BACKGROUND Current guidelines recommend restrictive criteria for red blood-cell transfusion in most clinical settings. However, patients undergoing orthopaedic surgery may require distinct transfusion criteria since benefits and potential harm often vary considerably based on patient characteristics and surgical procedures. We aimed to assess the efficacy and safety of restrictive transfusion in patients undergoing orthopaedic surgery, especially in important subgroups. METHODS Electronic databases were searched to identify randomized controlled trials investigating restrictive (mostly a hemoglobin level of 8.0 g/dL or symptomatic anemia) versus liberal (mostly a hemoglobin level of 10.0 g/dL) transfusion in patients undergoing orthopaedic surgery. For the primary outcome of cardiovascular events, we performed random-effects meta-analyses to synthesize the evidence and to assess the effects in different subgroups according to patient characteristics (with versus without preexisting cardiovascular disease) and surgical procedures (hip fracture surgery versus elective arthroplasty). RESULTS Ten trials involving 3,968 participants who underwent hip or knee surgery were included. Mean participant age ranged from 68.7 to 86.9 years. Compared with liberal transfusion, restrictive transfusion increased the risk of cardiovascular events (8 trials; 3,618 participants; relative risk [RR], 1.51; 95% confidence interval [CI], 1.16 to 1.98; p = 0.003; with no heterogeneity across all trials), irrespective of preexisting cardiovascular disease (pinteraction = 0.63). In a subgroup analysis, the increase was observed in patients undergoing hip fracture surgery (RR, 1.51; 95% CI, 1.08 to 2.10; p = 0.02), but did not reach significance in those undergoing elective arthroplasty (RR, 1.53; 95% CI, 0.96 to 2.44; p = 0.07). To minimize the bias caused by variations in transfusion threshold, we conducted an analysis that only included trials using 8.0 g/dL hemoglobin or symptomatic anemia as the threshold for restrictive transfusion and obtained identical results (6 trials; 2,872 participants; RR, 1.51; 95% CI, 1.09 to 2.08; p = 0.01; I = 0%). The 2 arms did not differ with respect to the rates of all infections, 30-day mortality, thromboembolic events, wound infection, pulmonary infection (mainly pneumonia), and cerebrovascular accidents (mainly stroke). CONCLUSIONS In patients undergoing orthopaedic surgery, when compared with liberal transfusion, restrictive transfusion increases the risk of cardiovascular events irrespective of preexisting cardiovascular disease. Importantly, the increased risk was observed in patients undergoing hip fracture surgery but did not reach significance in those undergoing elective arthroplasty. LEVEL OF EVIDENCE Therapeutic Level I. See Instructions for Authors for a complete description of levels of evidence.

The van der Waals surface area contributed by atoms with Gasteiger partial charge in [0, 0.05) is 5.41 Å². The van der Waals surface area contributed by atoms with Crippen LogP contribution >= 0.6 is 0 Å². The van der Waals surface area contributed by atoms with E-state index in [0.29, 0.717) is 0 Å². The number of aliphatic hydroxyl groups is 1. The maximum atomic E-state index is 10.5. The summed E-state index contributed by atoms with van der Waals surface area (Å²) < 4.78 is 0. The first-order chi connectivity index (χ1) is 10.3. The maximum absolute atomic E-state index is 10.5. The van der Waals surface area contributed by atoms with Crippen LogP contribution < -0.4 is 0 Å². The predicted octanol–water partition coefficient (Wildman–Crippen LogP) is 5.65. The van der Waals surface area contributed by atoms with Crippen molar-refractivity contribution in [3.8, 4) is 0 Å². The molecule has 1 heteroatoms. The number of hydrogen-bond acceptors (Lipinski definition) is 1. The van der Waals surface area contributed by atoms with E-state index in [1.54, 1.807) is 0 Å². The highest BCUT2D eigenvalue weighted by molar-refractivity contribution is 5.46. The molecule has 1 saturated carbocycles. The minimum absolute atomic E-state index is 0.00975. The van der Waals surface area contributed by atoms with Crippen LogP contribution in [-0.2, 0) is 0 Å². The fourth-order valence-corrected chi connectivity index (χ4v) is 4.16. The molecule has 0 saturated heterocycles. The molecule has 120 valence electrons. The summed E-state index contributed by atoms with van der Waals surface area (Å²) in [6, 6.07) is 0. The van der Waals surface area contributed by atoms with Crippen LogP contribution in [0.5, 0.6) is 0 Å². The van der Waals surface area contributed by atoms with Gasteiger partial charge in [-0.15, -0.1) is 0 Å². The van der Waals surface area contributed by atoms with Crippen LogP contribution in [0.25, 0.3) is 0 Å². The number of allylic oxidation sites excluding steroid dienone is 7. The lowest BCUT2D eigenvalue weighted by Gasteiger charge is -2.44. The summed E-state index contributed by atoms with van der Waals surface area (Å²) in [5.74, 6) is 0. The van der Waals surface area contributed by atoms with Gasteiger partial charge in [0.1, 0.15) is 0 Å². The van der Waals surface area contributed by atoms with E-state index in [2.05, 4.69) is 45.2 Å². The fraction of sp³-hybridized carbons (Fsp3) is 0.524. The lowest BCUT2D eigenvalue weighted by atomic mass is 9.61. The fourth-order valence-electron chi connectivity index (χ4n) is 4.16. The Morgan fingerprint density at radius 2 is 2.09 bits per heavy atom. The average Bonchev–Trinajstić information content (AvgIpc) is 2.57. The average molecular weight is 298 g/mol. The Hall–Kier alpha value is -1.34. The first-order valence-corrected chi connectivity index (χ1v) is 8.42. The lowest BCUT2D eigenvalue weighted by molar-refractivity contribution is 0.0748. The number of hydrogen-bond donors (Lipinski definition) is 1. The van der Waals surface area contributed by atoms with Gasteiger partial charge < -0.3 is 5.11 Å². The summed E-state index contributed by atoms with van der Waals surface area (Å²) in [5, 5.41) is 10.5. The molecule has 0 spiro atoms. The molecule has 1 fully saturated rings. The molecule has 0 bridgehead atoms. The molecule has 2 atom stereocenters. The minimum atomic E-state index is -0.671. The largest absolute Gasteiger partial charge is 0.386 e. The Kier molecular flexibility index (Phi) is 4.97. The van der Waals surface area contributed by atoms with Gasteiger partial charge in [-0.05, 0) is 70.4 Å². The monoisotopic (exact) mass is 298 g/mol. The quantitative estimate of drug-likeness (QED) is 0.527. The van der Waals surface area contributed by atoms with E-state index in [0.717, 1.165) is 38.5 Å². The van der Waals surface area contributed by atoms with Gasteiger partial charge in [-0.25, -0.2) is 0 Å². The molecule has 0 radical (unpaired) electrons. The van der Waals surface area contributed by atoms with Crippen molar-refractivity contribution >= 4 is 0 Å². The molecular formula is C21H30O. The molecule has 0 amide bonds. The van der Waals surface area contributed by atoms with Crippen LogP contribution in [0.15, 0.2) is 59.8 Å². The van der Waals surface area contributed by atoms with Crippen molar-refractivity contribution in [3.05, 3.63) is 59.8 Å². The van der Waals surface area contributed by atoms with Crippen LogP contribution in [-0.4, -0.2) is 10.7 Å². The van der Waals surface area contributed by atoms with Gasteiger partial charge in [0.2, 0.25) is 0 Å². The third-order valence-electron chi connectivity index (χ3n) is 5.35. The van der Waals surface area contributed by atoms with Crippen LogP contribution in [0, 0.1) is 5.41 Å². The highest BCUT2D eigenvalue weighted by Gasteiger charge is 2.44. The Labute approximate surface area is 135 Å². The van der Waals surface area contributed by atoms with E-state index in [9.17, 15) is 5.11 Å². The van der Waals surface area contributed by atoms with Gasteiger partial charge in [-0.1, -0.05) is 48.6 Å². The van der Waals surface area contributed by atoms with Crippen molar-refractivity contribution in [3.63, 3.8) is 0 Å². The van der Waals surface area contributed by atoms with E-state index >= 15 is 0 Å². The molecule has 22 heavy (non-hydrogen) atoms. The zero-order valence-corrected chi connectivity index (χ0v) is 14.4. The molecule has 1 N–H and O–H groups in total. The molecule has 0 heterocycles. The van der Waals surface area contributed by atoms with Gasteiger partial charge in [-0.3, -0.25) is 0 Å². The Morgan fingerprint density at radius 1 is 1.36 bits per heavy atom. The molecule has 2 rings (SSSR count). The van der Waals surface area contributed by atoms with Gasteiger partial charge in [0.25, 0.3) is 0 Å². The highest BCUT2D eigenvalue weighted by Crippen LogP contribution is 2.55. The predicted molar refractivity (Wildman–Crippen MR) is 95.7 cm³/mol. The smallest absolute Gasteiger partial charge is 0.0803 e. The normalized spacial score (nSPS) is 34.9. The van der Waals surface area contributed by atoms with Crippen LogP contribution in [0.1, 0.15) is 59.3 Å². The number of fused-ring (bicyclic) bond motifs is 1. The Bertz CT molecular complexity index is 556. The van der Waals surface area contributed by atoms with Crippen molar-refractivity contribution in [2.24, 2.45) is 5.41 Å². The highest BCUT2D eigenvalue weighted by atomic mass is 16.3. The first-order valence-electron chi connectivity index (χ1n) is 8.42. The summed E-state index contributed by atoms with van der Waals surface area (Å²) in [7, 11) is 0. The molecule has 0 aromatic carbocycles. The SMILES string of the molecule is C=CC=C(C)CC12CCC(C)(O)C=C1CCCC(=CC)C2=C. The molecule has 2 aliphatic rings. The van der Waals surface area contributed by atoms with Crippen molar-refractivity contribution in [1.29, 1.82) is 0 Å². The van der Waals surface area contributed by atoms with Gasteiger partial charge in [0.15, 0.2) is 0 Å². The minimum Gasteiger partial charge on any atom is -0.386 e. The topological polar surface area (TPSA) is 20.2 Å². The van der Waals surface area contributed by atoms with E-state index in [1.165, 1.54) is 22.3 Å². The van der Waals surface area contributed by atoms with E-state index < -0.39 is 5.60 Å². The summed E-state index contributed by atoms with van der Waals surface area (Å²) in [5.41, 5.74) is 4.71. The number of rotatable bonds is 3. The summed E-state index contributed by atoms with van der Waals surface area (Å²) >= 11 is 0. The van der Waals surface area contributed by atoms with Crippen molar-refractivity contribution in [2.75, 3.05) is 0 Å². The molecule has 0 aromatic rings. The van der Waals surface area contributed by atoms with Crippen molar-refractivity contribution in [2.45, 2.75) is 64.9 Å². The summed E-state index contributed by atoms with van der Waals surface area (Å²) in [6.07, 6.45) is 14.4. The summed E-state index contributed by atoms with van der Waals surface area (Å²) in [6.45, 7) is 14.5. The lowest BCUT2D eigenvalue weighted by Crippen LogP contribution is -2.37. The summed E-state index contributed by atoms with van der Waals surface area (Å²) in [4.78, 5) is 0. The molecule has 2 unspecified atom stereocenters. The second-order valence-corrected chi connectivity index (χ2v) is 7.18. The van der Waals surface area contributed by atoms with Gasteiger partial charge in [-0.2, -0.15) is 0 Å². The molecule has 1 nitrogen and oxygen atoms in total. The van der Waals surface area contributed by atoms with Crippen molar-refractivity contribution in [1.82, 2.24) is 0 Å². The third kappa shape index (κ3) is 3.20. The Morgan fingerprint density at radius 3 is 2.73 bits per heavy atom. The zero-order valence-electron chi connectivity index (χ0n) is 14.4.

Mortality, Morbidity and Related Outcomes Following Perioperative Blood Transfusion in Patients with Major Orthopaedic Surgery: A Systematic Review